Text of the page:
Typical Girls

Morgan Lloyd Malcolm
Sheffield Theatres and Clean Break
The Crucible

The Company of Typical Girls Credit: Helen Murray
Eddy Queens and Lara Grace Ilori in Typical Girls Credit: Helen Murray
Lucy Ellison in Typical Girls Credit: Helen Murray

Typical Girls is an exciting, dynamic, raw play set in a specialised unit inside a prison. Written by Morgan Lloyd Malcolm, it focuses on a small group of women who have elected to join a music class where they will work together to form a punk rock band which may be given the opportunity to perform to a public audience.

The class is led by Marie who strongly believes that engagement in music will not only provide learning and occupation for the women but also enjoyment and even joy. The class is a difficult one. The women have emotional and behavioural problems which may have contributed to their ‘lived experience of the criminal justice system’ and initially they are reluctant to commit to the task. Slowly and gradually, all the women are drawn in and as rehearsals proceed, each one displays genuine talent in creating and performing punk rock music.

The scenario is based on the work of Clean Break Theatre Company, which refers to women in their educational and theatrical programmes as ‘members’ each equally valued whether leaders or participants. There is no ‘othering’ and the projects aim to help the women to achieve their full potential.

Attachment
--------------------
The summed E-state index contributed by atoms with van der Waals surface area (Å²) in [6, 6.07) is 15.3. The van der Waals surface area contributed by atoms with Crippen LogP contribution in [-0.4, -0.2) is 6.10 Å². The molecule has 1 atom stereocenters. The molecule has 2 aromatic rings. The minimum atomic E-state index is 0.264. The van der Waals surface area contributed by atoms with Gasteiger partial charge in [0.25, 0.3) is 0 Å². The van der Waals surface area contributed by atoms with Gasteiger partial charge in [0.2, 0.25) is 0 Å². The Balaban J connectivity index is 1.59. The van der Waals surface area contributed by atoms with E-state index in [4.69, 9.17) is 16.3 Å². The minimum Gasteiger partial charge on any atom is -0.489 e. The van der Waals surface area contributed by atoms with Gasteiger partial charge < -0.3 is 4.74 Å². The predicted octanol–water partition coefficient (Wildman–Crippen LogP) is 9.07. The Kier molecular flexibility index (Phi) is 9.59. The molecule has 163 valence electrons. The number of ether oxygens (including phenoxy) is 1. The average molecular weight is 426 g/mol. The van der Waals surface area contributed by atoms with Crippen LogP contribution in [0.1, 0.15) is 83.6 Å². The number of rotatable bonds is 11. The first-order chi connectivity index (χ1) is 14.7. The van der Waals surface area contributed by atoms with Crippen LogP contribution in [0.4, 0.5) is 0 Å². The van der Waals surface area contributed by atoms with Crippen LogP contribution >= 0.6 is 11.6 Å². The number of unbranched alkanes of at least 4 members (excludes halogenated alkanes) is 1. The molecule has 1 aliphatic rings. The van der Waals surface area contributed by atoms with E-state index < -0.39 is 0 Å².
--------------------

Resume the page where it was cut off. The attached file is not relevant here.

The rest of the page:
Malcolm’s play script abides by this principle. There is no reference to the crimes that have led to the incarceration of the women. We meet them in the NOW of the first day’s meeting and follow them through to the NOW of their final performance. Along the way, we hear about one woman’s anguish at being separated from her children; and another talks us through a ‘typical’ day when a long night in a cell starts at 8PM and many spend the time cleaning for want of any other occupation.

We get to know the women by the language they use, their anger, their withdrawal, their depression, their lack of self-belief and latent aggression. But also, by the creativity of the words they find to express themselves in the raucous, often anarchic songs and the unbelievable energy they pour into loud performance of the aggressive music.

By the end of the play, when it looks as if the proposed concert will be cancelled, it is Marie not the women who engages in rebellion and revolutionary action. Her commitment and passionate belief in the value of the project outstrips any consideration of consequences. An interesting debate arises between Marie and Jo Eccles, a facilitator on the prison staff who argues that prison rules and the opinion of the wider community should be adhered to so that similar projects could run in the future. For Marie, who can see how much benefit the women have derived from the experience, this is not good enough.

A full audience, largely of young people, rose to cheer at the end of the performance. Some may have loved punk music and others may have identified strongly with the content of the play. It is certainly a thought-provoking, dynamic theatrical experience, supported by an excellent cast who not only act with conviction but play the punk music like professionals. Not to be missed.

Reviewer: Velda Harris

Are you sure?